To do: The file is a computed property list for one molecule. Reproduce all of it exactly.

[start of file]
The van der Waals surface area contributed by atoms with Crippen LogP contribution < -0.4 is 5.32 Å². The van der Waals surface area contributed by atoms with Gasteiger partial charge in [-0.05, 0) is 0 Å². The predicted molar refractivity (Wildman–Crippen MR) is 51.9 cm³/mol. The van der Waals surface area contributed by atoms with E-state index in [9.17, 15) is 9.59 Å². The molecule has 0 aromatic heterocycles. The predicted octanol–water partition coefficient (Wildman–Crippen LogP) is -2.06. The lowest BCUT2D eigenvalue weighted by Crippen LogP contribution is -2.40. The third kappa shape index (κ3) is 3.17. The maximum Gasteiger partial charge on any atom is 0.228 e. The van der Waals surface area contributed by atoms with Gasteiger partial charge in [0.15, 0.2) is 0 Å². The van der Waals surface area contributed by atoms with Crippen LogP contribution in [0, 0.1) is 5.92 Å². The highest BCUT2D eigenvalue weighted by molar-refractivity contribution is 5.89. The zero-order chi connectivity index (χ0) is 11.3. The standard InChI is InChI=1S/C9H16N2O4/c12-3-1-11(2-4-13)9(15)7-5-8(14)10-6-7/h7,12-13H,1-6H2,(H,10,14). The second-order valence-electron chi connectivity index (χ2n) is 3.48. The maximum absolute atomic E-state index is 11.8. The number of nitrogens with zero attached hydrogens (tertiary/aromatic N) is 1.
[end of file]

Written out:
The van der Waals surface area contributed by atoms with Crippen LogP contribution < -0.4 is 5.32 Å². The van der Waals surface area contributed by atoms with Gasteiger partial charge in [-0.05, 0) is 0 Å². The predicted molar refractivity (Wildman–Crippen MR) is 51.9 cm³/mol. The van der Waals surface area contributed by atoms with E-state index in [9.17, 15) is 9.59 Å². The molecule has 0 aromatic heterocycles. The predicted octanol–water partition coefficient (Wildman–Crippen LogP) is -2.06. The lowest BCUT2D eigenvalue weighted by Crippen LogP contribution is -2.40. The third kappa shape index (κ3) is 3.17. The maximum Gasteiger partial charge on any atom is 0.228 e. The van der Waals surface area contributed by atoms with Gasteiger partial charge in [0.15, 0.2) is 0 Å². The van der Waals surface area contributed by atoms with Crippen LogP contribution in [0, 0.1) is 5.92 Å². The highest BCUT2D eigenvalue weighted by molar-refractivity contribution is 5.89. The zero-order chi connectivity index (χ0) is 11.3. The standard InChI is InChI=1S/C9H16N2O4/c12-3-1-11(2-4-13)9(15)7-5-8(14)10-6-7/h7,12-13H,1-6H2,(H,10,14). The second-order valence-electron chi connectivity index (χ2n) is 3.48. The maximum absolute atomic E-state index is 11.8. The number of nitrogens with zero attached hydrogens (tertiary/aromatic N) is 1.